Marshall's music, t-cells, t-shirts and more

Tuesday, August 25, 2015


Hello world! It's been about three weeks since my last post. I hope I didn't depress everyone. I was pretty bummed out to find that my leukemia made its way back into my brain fluid. This frightened me because I do not want a recurrence of the facial paralysis I suffered last summer - which I am still recovering from - but things are much better as you can see from this comparison...

August 2014
August 2015
My smile is still a little "slouchy" on the left side but we're getting there. Luckily Amanda is absolutely adorable no matter what so she helps even things out :) 

As mentioned in my last post we have proceeded with the spinal taps twice a week and although yesterday's sample was not quite cancer free, we are very very close. Once we get a month of clean results I will be able to proceed with the t-cell treatment back east.

As a matter of fact I spoke to the research nurse in Pennsylvania yesterday and she said the F.D.A. is likely to approve the new protocol for my treatment sometime this week. As soon as it's approved I will fly to Philly and sign the consent. Once the consent is signed they will begin re-engineering my t-cells in the lab - a process that can take about 4 weeks. 

If we can time it just right I will get my 4 weeks of clean spinal taps during the same 4 weeks they are engineering my t-cells and we won't give the leukemia any exra time to cause trouble. The odds of us pulling that off would be pretty incredible - but here's to hoping!

Speaking of my leukemia causing trouble, last week we found another tumor growing in my right forearm. Not only does it hurt, but you can actually see a large bulge developing on my inner tibia behind my wrist.

Yesterday we blasted this tumor with a little more power than my last one. Hopefully it works too because that's my guitar strumming wrist! The radiation has left me a little nauseated/wiped out but hey if I can "run" a 5k with a bag of chemo going I think I can handle this ;)

Not to brag or anything - if you want to know a real hero you should meet my friend Derek Fitzgerald. Not only is he a cancer survivor, the chemo messed up his heart so bad he had to get a new heart as well. You'd think it'd be enough for him just to get up and eat a bowl of cereal in the morning but this guy decided to run Ironman triathlons! Seriously, he just finished one this summer. They call him the 'Tin Man' because he is a heart transplant recipient. He and his wife LeeAnn helped us out through some of the tough times in Philly last summer. We adore them and their sweet daughter. Here we are at the Green Light Gala in March.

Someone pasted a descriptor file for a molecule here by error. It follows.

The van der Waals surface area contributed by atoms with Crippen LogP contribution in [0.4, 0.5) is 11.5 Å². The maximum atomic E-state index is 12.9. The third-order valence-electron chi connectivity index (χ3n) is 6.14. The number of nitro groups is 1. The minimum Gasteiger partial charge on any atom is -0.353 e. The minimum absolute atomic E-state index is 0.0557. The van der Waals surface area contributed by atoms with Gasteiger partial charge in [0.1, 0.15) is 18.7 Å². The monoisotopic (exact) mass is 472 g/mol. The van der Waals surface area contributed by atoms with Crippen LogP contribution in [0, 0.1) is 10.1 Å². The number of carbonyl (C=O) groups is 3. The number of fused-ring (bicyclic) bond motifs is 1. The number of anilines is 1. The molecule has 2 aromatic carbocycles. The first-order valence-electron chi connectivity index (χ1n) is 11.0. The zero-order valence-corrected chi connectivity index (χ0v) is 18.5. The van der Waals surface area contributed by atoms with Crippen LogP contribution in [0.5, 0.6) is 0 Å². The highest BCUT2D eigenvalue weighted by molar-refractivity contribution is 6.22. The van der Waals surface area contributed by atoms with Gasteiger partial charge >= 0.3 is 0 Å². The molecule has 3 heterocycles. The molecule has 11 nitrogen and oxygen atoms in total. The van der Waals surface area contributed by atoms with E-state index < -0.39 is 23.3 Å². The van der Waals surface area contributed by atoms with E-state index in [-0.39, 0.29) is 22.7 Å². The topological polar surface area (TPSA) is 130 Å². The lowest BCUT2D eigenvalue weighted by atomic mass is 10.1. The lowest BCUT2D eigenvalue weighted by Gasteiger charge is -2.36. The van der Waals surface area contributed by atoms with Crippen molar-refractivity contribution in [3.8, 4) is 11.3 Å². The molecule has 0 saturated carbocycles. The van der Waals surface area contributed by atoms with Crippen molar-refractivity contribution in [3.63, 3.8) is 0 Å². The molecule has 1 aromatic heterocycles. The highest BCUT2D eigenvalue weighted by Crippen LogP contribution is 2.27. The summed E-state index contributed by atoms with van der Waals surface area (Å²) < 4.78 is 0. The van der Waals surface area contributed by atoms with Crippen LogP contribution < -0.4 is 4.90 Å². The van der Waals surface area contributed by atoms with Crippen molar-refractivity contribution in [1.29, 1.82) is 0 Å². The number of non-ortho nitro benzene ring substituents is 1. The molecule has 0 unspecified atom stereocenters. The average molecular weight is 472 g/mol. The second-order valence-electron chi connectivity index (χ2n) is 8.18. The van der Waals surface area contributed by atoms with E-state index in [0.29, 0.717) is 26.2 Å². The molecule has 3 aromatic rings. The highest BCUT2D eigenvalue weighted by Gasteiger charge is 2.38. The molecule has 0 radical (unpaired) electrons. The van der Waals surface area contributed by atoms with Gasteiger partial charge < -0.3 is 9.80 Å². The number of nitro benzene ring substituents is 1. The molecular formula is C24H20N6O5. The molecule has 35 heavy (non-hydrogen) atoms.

I may not be up for an Ironman competition anytime in the near future but I do try to take my dog out for a bike ride when I have the energy. Recently, the following song popped up on my playlist and gave me an extra ounce of inspiration to fight the battle:

"Come alive, who are you to think it's over
Fight the fight, discover what you're really made of

There is no try, this battle is raging
Choose your side, this is the fight for greatness

Oh this is critical and I choose life
All life is beautiful and I choose life"

Jeremy Finlay - Bloom

Although the chemo, radiation, and spinal taps have been grueling and unpleasant I have recently been guided by this bit of wisdom from Neitze, 

"He who has a why to live for can bear almost any how."

With that in mind I would like to share a couple stories with you that will give you a glimpse of MY WHY. 

Three weeks ago (the same day I was released from the hospital) I was scheduled to perform at the American Cancer Society's Relay for Life for Davis County. About 20 minutes before I went on stage Miss Davis County sang, "the sun will come out tomorrow..." 

Then it was my turn; unpracticed and feeble from a long stay in the hospital I took the stage and began to sing. After about three songs a huge wind surge blew the microphone stand right off the stage and rain began coming down in sheets. We packed my guitar and ran for the parking lot to take refuge in our car as waves of rain pummeled us from the side. 

Drenched and shocked from the ordeal our little family giggled and joked as we waited for the storm to settle down before we drove home. Thanks to Kezman's Grandma Hunt we had warm banana bread and hot chocolate when we arrived.

The next Friday I was scheduled to play at another event - this time in Weber County and true to the lyrics of the song the sun did come out "tomorrow". The best part - having these two with me rain or shine :)